My own brother, who was an accomplished varsity high school debater and holds a Ph.D. in a social science, told me recently that he considers Trump not merely a tool of Putin but a “monster tool”. When I pointed out the lack of evidence for his claim, he wasn’t at all concerned. He just knows it to be true. How this is substantially different from the folks who just knew Obama was going to turn America into a socialist state is unclear to me and, apparently, to him too.

    This election has been quite instructive as Lambert is wont to say. The disillusionment runs so deep and strong now, I believe hospital maternity wards should be required to post Dante’s inscription: “Abandon all hope, ye who enter”.

  20. RWood

    This:
    Hard-wired: The brain’s circuitry for political belief

    (clip) Neuroscientists at the Brain and Creativity Institute at USC said the findings from the functional MRI study seem especially relevant to how people responded to political news stories, fake or credible, throughout the election.

    “Political beliefs are like religious beliefs in the respect that both are part of who you are and important for the social circle to which you belong,” said lead author Jonas Kaplan, an assistant research professor of psychology at the Brain and Creativity Institute at USC Dornsife College of Letters, Arts and Sciences. “To consider an alternative view, you would have to consider an alternative version of yourself.”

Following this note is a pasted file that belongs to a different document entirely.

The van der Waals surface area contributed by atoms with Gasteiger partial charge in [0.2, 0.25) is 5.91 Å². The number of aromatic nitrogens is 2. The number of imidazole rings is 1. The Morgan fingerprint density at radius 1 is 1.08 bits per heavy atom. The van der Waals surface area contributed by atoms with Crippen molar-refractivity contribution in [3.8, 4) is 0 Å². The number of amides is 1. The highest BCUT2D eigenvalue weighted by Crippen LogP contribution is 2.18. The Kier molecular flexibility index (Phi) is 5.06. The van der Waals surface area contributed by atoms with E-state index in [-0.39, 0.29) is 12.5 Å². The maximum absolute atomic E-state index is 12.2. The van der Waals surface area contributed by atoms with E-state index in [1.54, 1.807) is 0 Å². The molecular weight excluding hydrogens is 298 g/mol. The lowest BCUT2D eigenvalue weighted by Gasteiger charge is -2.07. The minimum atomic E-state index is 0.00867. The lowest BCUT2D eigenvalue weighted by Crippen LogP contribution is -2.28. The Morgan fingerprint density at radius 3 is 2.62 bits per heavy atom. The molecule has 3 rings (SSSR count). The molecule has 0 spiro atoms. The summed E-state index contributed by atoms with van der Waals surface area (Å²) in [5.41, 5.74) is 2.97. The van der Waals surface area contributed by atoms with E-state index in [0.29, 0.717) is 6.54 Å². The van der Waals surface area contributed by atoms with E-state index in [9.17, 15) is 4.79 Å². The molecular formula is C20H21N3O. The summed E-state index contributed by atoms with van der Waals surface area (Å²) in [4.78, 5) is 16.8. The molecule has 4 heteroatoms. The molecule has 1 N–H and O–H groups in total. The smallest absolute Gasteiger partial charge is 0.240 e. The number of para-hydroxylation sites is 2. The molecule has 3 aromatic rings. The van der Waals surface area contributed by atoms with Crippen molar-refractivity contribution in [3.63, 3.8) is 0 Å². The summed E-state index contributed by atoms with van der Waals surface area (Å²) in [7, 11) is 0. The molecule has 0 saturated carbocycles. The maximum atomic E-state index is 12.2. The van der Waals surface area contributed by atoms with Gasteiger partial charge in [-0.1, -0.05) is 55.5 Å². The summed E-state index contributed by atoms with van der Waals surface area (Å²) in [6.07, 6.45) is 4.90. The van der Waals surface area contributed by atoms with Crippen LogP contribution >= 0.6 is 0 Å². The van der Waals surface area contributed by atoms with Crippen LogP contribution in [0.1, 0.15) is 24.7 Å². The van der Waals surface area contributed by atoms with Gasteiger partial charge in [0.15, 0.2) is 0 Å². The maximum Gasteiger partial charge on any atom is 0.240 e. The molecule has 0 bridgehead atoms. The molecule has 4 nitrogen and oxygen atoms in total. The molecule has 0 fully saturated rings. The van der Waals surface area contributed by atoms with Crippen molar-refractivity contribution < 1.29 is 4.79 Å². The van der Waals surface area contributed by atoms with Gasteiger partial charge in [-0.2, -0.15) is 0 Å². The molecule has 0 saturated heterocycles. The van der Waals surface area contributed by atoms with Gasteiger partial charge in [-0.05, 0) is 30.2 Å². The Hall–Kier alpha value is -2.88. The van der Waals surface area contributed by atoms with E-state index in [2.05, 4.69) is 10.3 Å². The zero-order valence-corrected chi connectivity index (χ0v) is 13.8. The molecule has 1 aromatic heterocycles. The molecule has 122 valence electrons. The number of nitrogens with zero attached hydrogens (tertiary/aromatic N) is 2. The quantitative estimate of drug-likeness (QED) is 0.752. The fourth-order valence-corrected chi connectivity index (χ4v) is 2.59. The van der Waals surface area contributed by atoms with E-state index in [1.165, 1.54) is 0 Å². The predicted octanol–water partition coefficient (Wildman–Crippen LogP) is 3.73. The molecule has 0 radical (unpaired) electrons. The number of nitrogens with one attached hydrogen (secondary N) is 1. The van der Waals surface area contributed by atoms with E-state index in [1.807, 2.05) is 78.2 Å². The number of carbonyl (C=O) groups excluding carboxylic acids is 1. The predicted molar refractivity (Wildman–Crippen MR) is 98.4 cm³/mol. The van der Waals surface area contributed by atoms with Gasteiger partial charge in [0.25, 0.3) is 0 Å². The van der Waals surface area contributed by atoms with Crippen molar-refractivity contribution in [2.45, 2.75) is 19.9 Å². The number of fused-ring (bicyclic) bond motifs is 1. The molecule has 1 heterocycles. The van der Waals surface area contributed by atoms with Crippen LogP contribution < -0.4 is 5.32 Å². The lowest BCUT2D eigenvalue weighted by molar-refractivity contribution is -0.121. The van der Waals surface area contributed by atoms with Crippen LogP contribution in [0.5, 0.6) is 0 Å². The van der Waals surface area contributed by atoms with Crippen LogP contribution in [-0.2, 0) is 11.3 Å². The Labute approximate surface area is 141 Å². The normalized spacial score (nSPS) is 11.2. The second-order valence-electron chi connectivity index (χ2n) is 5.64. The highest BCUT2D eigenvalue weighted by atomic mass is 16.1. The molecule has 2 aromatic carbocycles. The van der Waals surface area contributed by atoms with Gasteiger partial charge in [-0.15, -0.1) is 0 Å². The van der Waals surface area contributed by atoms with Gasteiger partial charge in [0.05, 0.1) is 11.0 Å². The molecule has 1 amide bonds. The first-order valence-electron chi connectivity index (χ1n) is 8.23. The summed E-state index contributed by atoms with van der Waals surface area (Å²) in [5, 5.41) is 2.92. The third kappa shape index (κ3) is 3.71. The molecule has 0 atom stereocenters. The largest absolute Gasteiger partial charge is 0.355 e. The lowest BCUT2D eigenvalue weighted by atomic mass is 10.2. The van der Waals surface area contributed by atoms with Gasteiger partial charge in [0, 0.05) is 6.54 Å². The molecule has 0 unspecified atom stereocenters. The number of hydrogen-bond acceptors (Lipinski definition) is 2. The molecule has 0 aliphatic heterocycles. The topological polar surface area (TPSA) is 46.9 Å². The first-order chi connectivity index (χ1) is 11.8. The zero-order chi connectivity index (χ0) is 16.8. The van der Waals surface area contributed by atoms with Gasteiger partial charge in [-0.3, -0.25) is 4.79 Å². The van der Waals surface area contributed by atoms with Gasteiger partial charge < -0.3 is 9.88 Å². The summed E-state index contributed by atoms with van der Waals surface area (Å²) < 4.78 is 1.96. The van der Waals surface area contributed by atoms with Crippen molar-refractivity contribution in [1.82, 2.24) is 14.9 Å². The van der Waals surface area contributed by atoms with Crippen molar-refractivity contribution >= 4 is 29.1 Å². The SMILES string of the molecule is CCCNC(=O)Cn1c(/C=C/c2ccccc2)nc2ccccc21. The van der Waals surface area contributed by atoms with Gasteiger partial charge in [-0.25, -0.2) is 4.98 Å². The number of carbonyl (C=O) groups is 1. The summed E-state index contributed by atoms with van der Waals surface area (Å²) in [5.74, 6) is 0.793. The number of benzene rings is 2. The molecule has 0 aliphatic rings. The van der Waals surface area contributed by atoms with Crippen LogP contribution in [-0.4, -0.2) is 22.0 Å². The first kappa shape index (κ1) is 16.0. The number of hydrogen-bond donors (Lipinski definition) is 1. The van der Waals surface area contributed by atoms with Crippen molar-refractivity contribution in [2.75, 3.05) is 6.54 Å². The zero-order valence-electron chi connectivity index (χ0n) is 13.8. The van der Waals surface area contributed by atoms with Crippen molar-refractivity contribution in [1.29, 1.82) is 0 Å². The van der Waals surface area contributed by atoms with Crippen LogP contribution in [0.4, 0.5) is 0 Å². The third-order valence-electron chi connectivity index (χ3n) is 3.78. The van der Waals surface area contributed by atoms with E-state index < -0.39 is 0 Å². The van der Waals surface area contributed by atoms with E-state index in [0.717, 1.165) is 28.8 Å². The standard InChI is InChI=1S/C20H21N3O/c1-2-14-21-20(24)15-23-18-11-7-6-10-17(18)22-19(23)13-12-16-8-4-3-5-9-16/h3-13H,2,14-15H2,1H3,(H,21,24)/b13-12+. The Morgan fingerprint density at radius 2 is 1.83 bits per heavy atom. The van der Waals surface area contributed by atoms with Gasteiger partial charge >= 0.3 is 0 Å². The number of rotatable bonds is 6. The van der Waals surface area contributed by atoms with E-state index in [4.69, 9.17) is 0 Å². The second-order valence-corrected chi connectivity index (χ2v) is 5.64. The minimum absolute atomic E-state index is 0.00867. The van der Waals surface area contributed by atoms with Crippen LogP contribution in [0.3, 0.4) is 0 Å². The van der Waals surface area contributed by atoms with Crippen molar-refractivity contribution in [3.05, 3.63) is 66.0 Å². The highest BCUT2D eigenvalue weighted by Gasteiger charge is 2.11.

(clip)
    The findings can apply to circumstances outside of politics, including how people respond to fake news stories.

    “We should acknowledge that emotion plays a role in cognition and in how we decide what is true and what is not true,” Kaplan said. “We should not expect to be dispassionate computers. We are biological organisms.”

    https://www.sciencedaily.com/releases/2016/12/161223115757.htm

    So, how do you feel about that?

    1. dk

      Beliefs are beliefs? Let’s publish!